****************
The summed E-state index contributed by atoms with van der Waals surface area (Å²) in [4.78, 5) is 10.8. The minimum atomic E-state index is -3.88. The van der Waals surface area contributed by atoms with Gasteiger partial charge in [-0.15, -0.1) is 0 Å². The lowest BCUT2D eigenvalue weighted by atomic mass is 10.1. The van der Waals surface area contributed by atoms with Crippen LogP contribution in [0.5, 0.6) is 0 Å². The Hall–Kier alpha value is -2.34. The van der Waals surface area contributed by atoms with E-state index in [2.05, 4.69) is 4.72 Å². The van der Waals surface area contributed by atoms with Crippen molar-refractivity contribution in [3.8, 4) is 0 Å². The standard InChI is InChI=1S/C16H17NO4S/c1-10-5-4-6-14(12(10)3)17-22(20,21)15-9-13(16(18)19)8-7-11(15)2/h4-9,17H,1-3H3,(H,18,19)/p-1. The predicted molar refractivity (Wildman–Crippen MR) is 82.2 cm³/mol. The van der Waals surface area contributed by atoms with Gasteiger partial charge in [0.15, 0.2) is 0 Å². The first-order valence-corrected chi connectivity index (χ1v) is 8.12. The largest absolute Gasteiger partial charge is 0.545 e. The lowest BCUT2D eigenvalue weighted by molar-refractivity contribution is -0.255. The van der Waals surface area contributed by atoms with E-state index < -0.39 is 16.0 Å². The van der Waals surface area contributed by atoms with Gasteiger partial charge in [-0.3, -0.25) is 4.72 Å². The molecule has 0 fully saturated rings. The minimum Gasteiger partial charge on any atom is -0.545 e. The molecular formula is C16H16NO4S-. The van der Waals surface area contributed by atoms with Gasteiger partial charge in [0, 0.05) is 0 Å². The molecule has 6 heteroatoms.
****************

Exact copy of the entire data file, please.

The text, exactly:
The summed E-state index contributed by atoms with van der Waals surface area (Å²) in [4.78, 5) is 10.8. The minimum atomic E-state index is -3.88. The van der Waals surface area contributed by atoms with Gasteiger partial charge in [-0.15, -0.1) is 0 Å². The lowest BCUT2D eigenvalue weighted by atomic mass is 10.1. The van der Waals surface area contributed by atoms with Crippen LogP contribution in [0.5, 0.6) is 0 Å². The Hall–Kier alpha value is -2.34. The van der Waals surface area contributed by atoms with E-state index in [2.05, 4.69) is 4.72 Å². The van der Waals surface area contributed by atoms with Crippen molar-refractivity contribution in [3.8, 4) is 0 Å². The standard InChI is InChI=1S/C16H17NO4S/c1-10-5-4-6-14(12(10)3)17-22(20,21)15-9-13(16(18)19)8-7-11(15)2/h4-9,17H,1-3H3,(H,18,19)/p-1. The predicted molar refractivity (Wildman–Crippen MR) is 82.2 cm³/mol. The van der Waals surface area contributed by atoms with Gasteiger partial charge in [0.15, 0.2) is 0 Å². The first-order valence-corrected chi connectivity index (χ1v) is 8.12. The largest absolute Gasteiger partial charge is 0.545 e. The lowest BCUT2D eigenvalue weighted by molar-refractivity contribution is -0.255. The van der Waals surface area contributed by atoms with E-state index < -0.39 is 16.0 Å². The van der Waals surface area contributed by atoms with Gasteiger partial charge in [-0.3, -0.25) is 4.72 Å². The molecule has 0 fully saturated rings. The minimum Gasteiger partial charge on any atom is -0.545 e. The molecular formula is C16H16NO4S-. The van der Waals surface area contributed by atoms with Gasteiger partial charge in [0, 0.05) is 0 Å². The molecule has 6 heteroatoms.